For the residents of Bichpuri in Uttar Pradesh, a financial literacy programme by a teenager turned into a harbinger of hope a few months later. After his Class 10 board exams, Uday Bhatia visited Bichpuri as a volunteer with the Aasra Foundation in April 2022 for a 2-day programme. Those 48 hours left a deep impact on the Delhi resident.
While speaking to the children about their life, he found that the biggest problem they faced were frequent power outages, which made it difficult for them to study. Hearing that a basic necessity like electricity, which we take for granted, is not available for 8-10 hours daily, really shook Uday.
He came back to Delhi and dove deep into the problem. He found that Uttar Pradesh and Uttarakhand are reeling under a power crisis.
According to a Moneycontrol report, Uttarakhand faced a shortfall of 18 million units of electricity everyday in January 2023, which was 40 percent of the daily demand. Several parts of the state face daily power cuts from anywhere between four to almost eight to nine hours a day in some remote regions.
Uday soon understood that residents of villages like Bichpuri don’t have the financial means to afford appliances like inverters. He wanted to find and develop a solution for rural India’s power crisis. After 24 prototypes, thousands of hours, and eight months, the 18-year-old built the solution – an inverter bulb that can provide a backup of almost 10 hours in case of a power cut.
“I wanted to make a bulb that solves the problem. Speaking to those young children and seeing their troubles really moved me. Reading about the heat crisis in Uttar Pradesh motivated me to solve this problem. How could they stay without electricity in such extreme weather conditions?” Uday Bhatia tells The Better India.
A solution at Rs 250
While working hard to find a solution, Uday first realised that there was no cost-effective solution for the rural population. He says that his first thought was to build something using renewable energy.
“After going through many ideas, I conceptualised a bulb that has the capabilities of an inverter in the event of a power outage. I designed it specifically for remote villages in Uttar Pradesh and Uttarakhand,” he adds.
Then in April 2022, the Class 12 student who is passionate about computer science, set up a workstation on his terrace with a soldering iron and a couple of wires, beginning his experiments.
“I learnt how to assemble a bulb and the pulse modulation algorithm after watching YouTube videos,” he says.
Initially, he built a bulb with a four-hour backup. But he wanted to provide an 8-10 hour backup, which he was able to do thanks to computer science.
“I use a lithium ion battery, which has a backup of four hours. Now, I had to increase the backup time, without increasing the size of the cell. I applied the concept of control systems to increase the backup time. I did various trials using the pulse width modulation algorithm to achieve the desired result. This algorithm helped me optimise energy consumption,” he says.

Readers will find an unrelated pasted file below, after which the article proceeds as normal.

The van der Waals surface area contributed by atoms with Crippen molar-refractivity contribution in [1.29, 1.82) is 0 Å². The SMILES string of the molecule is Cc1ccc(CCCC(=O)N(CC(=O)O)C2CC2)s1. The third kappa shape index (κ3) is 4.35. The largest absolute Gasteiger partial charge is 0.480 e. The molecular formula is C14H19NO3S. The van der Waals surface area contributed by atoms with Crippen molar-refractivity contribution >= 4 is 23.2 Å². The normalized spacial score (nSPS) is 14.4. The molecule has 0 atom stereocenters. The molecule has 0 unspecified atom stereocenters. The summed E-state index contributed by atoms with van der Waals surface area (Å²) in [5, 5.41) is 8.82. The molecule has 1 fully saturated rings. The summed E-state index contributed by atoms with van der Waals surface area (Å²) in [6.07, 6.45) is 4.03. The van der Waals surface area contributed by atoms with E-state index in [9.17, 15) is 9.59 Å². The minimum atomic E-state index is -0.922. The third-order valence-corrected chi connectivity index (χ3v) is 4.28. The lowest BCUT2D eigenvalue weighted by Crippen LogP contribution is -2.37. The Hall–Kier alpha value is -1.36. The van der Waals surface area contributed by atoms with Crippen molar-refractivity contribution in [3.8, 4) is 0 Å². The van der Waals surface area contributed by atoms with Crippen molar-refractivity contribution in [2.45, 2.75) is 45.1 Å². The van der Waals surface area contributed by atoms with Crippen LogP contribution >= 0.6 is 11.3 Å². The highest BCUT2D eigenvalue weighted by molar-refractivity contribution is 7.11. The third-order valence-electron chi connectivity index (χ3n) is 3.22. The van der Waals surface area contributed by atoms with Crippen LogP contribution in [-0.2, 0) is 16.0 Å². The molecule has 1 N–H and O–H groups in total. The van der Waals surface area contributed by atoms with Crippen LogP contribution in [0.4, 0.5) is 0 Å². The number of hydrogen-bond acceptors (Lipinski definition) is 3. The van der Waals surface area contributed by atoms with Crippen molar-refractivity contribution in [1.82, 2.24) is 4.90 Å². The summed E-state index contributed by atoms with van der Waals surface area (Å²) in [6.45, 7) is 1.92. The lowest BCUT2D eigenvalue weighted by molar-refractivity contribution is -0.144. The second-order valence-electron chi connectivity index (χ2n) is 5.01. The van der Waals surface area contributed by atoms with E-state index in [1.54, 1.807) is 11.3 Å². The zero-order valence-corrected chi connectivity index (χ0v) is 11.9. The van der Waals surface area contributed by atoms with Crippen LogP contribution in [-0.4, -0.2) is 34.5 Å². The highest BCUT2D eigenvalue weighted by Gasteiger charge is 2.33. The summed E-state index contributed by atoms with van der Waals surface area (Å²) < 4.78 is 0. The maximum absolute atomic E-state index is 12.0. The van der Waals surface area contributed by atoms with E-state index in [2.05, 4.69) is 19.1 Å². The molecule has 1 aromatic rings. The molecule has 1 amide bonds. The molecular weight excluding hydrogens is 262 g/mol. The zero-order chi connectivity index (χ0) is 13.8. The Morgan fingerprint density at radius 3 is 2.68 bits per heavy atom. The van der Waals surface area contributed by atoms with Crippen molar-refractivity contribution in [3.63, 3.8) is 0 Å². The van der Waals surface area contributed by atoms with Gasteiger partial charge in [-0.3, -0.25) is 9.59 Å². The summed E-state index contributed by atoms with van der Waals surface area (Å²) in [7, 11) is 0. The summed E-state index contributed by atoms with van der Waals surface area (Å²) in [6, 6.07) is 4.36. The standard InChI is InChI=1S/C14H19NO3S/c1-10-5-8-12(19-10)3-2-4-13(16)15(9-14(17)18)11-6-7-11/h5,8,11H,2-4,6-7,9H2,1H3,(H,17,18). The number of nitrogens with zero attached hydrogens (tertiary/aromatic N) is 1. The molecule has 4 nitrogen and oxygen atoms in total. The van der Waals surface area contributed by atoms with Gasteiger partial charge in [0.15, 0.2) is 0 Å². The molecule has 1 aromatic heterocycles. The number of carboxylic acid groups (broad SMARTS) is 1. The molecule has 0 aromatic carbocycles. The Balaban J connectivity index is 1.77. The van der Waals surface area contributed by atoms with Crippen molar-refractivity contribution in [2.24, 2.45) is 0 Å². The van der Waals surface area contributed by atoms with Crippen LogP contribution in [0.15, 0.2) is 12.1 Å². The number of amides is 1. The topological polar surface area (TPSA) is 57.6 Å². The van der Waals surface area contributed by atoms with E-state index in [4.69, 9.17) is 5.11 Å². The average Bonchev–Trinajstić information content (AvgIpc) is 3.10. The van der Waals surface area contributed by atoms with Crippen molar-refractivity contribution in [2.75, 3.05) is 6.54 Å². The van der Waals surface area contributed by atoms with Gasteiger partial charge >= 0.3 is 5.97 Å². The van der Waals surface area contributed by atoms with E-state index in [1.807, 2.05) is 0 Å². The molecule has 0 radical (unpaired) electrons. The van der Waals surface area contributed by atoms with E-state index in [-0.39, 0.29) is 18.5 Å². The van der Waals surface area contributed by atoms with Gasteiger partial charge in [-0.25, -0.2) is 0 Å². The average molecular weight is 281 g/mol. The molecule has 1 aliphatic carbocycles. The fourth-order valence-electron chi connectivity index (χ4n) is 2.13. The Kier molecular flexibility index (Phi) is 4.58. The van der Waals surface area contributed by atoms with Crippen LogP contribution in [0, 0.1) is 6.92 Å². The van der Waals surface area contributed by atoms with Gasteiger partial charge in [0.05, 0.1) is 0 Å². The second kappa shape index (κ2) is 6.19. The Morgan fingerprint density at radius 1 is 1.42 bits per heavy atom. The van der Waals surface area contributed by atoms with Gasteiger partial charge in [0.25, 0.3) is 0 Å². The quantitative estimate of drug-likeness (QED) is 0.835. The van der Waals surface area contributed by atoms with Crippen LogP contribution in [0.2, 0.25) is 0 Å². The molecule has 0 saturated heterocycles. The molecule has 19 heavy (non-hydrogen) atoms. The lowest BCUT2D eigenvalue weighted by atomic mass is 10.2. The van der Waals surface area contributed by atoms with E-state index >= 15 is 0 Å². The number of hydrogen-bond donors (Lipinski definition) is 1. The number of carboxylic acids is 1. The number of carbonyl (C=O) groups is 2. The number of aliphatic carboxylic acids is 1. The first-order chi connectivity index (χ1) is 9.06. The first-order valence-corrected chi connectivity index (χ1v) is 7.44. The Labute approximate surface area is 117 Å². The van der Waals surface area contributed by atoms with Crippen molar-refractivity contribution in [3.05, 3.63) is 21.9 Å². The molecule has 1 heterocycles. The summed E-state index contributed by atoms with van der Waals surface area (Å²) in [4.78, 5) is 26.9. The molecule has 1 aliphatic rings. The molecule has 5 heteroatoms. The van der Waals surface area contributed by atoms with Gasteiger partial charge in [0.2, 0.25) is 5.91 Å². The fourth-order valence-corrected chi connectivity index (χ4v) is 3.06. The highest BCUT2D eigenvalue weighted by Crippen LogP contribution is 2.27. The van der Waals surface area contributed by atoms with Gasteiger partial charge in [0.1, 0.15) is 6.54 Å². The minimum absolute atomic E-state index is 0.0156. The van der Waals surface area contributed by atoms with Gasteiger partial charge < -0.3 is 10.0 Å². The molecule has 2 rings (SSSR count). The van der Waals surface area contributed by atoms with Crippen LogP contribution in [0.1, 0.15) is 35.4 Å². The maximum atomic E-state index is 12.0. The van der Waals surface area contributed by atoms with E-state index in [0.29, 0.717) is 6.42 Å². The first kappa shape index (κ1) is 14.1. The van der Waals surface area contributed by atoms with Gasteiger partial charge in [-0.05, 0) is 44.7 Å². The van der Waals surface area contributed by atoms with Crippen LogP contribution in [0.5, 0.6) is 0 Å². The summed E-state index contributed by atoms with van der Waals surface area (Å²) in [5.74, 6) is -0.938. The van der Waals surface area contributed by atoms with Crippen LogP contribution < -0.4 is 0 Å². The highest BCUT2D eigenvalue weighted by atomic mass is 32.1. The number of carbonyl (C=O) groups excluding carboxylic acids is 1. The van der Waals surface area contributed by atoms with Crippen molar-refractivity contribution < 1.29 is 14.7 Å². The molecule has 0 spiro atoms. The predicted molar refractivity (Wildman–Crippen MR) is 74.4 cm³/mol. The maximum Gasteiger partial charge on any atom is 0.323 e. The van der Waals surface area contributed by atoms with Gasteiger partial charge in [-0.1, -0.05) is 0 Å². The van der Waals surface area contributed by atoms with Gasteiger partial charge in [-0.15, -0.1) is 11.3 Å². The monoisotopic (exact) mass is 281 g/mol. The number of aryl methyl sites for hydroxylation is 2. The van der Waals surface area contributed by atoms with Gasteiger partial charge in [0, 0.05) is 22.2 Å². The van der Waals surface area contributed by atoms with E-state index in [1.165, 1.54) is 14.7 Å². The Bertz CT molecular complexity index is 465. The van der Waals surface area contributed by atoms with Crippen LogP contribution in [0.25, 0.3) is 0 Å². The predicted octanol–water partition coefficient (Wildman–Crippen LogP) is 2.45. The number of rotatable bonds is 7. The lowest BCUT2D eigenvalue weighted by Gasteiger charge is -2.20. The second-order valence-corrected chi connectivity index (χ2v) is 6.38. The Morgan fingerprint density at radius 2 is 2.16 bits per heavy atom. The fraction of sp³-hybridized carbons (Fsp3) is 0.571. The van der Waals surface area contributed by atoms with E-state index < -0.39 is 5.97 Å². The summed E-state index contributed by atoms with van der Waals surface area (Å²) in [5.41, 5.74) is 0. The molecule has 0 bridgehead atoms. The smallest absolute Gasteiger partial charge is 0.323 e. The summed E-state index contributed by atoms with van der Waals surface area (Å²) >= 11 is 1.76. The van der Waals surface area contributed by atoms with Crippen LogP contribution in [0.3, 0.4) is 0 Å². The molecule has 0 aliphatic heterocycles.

Explaining the algorithm further, he says that he developed a way to adjust the bulb’s brightness, which extends the time of backup. If you lower the brightness, you get a longer backup. The bulb comes with settings to change the brightness.
Explaining how the bulb works, Uday states that the technology used is very simple.
“When the bulb is connected to a power source, energy gets stored in the battery. When the power supply is cut off, the bulb uses the energy stored in the battery to glow. I have done this using a rectifier, to make it glow during a power outage,” he explains.
Illuminating over 7,000 households in 5 states
He started selling this through his venture, ‘Uday Electric’ at Rs 250 a piece from May 2022. The bulbs come with a 1 year warranty. The tagline of the company is ‘Bijli gul phir bhi ujjala full’ (Even with the power cut, there will still be light).
He bootstrapped the venture with Rs 30,000, which he used to buy the table and supplies needed for 50 bulbs. For the sales, he initially started visiting a few markets and doing the sales himself. Since that was not feasible in all areas, he worked with local farmers and villagers to sell his bulb. This also provides them with an extra income.
He has so far sold over 7,000 units in Rajasthan, Uttarakhand, Uttar Pradesh, Madhya Pradesh and to the outskirts of Delhi. Of these, 950 units were donated to households in the Kabadi Bazar, Dehradun, through Aasra Foundation.
“This particular area had no electricity for most part of the day. When I saw the joy on people’s faces when their houses were illuminated, I felt on top of the world. No feeling can come close to it,” smiles the 18-year-old.
Amit Balodi of Aasra Foundation says that many in the slums of Kabadi Bazaar didn’t have access to electricity and these bulbs have been of great help to them.
“Many of these labourers live in slums and these bulbs have been very useful to them at night. They charge them during the day and use them at night. It greatly helps in energy conservation too,” says Amit.
Uday won the Diana Award 2023, which is set up in memory of the late Princess of Wales, and honours ‘outstanding young people selflessly creating positive social change’.
Starting with making the bulbs on his terrace, he now outsources manufacturing. He wants to continue illuminating more households in rural areas and wants to make a tubelight using the same design.
“I want to make a tubelight that will help factories located in rural areas. This will help them save cost and decrease inverter usage,” he adds.
Uday wishes to bring light to as many households as he can in the coming years.
(Edited by Padmashree Pande)